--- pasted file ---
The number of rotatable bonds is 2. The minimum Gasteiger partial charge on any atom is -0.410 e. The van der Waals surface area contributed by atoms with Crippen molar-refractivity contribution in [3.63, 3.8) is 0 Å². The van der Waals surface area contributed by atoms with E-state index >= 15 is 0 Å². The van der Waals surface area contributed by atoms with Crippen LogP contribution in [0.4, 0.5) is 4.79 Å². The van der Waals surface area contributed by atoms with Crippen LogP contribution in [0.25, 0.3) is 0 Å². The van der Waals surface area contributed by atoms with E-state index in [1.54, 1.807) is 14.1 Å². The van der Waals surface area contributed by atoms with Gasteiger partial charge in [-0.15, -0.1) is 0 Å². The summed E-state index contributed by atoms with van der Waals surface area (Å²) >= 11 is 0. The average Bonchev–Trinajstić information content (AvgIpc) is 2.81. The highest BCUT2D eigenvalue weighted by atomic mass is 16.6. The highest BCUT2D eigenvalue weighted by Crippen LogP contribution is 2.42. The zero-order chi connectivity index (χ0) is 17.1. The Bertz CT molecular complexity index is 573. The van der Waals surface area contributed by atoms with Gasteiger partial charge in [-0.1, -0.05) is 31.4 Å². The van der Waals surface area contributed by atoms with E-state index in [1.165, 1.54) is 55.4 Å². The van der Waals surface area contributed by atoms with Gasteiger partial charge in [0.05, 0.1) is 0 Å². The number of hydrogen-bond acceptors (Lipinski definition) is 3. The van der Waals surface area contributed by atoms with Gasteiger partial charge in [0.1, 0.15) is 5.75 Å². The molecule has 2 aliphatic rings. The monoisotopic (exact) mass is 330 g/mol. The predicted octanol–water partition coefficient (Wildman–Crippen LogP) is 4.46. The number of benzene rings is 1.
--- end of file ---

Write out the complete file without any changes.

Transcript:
The number of rotatable bonds is 2. The minimum Gasteiger partial charge on any atom is -0.410 e. The van der Waals surface area contributed by atoms with Crippen molar-refractivity contribution in [3.63, 3.8) is 0 Å². The van der Waals surface area contributed by atoms with E-state index >= 15 is 0 Å². The van der Waals surface area contributed by atoms with Crippen LogP contribution in [0.4, 0.5) is 4.79 Å². The van der Waals surface area contributed by atoms with Crippen LogP contribution in [0.25, 0.3) is 0 Å². The van der Waals surface area contributed by atoms with E-state index in [1.54, 1.807) is 14.1 Å². The van der Waals surface area contributed by atoms with Gasteiger partial charge in [-0.15, -0.1) is 0 Å². The summed E-state index contributed by atoms with van der Waals surface area (Å²) >= 11 is 0. The average Bonchev–Trinajstić information content (AvgIpc) is 2.81. The highest BCUT2D eigenvalue weighted by atomic mass is 16.6. The highest BCUT2D eigenvalue weighted by Crippen LogP contribution is 2.42. The zero-order chi connectivity index (χ0) is 17.1. The Bertz CT molecular complexity index is 573. The van der Waals surface area contributed by atoms with Gasteiger partial charge in [-0.1, -0.05) is 31.4 Å². The van der Waals surface area contributed by atoms with E-state index in [1.165, 1.54) is 55.4 Å². The van der Waals surface area contributed by atoms with Gasteiger partial charge in [0.05, 0.1) is 0 Å². The number of hydrogen-bond acceptors (Lipinski definition) is 3. The van der Waals surface area contributed by atoms with Gasteiger partial charge in [0.1, 0.15) is 5.75 Å². The molecule has 2 aliphatic rings. The monoisotopic (exact) mass is 330 g/mol. The predicted octanol–water partition coefficient (Wildman–Crippen LogP) is 4.46. The number of benzene rings is 1.